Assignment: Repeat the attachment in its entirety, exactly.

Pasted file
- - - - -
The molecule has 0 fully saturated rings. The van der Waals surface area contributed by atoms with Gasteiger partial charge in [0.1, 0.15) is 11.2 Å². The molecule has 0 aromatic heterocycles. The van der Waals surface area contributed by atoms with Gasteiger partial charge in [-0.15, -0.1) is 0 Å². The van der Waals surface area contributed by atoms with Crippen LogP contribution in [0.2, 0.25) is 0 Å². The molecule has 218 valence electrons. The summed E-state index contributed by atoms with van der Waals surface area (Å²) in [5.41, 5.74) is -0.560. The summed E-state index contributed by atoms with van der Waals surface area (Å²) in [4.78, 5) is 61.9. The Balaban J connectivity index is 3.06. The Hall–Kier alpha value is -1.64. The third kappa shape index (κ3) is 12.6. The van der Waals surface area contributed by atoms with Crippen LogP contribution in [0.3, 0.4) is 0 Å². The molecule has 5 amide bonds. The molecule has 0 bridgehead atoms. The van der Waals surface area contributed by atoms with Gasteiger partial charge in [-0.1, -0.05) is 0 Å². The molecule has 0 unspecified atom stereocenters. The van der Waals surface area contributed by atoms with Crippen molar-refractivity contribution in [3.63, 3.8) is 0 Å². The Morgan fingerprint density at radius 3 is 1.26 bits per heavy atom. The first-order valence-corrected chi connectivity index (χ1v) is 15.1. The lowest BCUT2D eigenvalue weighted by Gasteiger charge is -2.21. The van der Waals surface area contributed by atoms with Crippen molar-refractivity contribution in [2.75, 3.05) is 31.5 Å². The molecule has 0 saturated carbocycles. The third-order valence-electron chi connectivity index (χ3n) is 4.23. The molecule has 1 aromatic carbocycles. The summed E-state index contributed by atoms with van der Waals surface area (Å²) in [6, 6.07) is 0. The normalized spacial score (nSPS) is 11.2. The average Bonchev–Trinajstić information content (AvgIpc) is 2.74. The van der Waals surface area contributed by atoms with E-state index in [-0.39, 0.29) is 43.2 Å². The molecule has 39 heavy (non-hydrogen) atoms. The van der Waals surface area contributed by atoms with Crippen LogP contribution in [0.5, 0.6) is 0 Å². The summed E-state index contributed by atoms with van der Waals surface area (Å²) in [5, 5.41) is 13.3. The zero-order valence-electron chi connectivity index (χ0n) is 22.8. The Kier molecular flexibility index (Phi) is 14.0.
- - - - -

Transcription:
The molecule has 0 fully saturated rings. The van der Waals surface area contributed by atoms with Gasteiger partial charge in [0.1, 0.15) is 11.2 Å². The molecule has 0 aromatic heterocycles. The van der Waals surface area contributed by atoms with Gasteiger partial charge in [-0.15, -0.1) is 0 Å². The van der Waals surface area contributed by atoms with Crippen LogP contribution in [0.2, 0.25) is 0 Å². The molecule has 218 valence electrons. The summed E-state index contributed by atoms with van der Waals surface area (Å²) in [5.41, 5.74) is -0.560. The summed E-state index contributed by atoms with van der Waals surface area (Å²) in [4.78, 5) is 61.9. The Balaban J connectivity index is 3.06. The Hall–Kier alpha value is -1.64. The third kappa shape index (κ3) is 12.6. The van der Waals surface area contributed by atoms with Crippen LogP contribution in [0.3, 0.4) is 0 Å². The molecule has 5 amide bonds. The molecule has 0 bridgehead atoms. The van der Waals surface area contributed by atoms with Gasteiger partial charge in [-0.1, -0.05) is 0 Å². The molecule has 0 unspecified atom stereocenters. The van der Waals surface area contributed by atoms with Crippen molar-refractivity contribution in [3.63, 3.8) is 0 Å². The Morgan fingerprint density at radius 3 is 1.26 bits per heavy atom. The first-order valence-corrected chi connectivity index (χ1v) is 15.1. The lowest BCUT2D eigenvalue weighted by Gasteiger charge is -2.21. The van der Waals surface area contributed by atoms with Crippen molar-refractivity contribution in [2.75, 3.05) is 31.5 Å². The molecule has 0 saturated carbocycles. The third-order valence-electron chi connectivity index (χ3n) is 4.23. The molecule has 1 aromatic carbocycles. The summed E-state index contributed by atoms with van der Waals surface area (Å²) in [6, 6.07) is 0. The normalized spacial score (nSPS) is 11.2. The average Bonchev–Trinajstić information content (AvgIpc) is 2.74. The van der Waals surface area contributed by atoms with E-state index in [-0.39, 0.29) is 43.2 Å². The molecule has 39 heavy (non-hydrogen) atoms. The van der Waals surface area contributed by atoms with Crippen LogP contribution in [0.5, 0.6) is 0 Å². The summed E-state index contributed by atoms with van der Waals surface area (Å²) in [5, 5.41) is 13.3. The zero-order valence-electron chi connectivity index (χ0n) is 22.8. The Kier molecular flexibility index (Phi) is 14.0.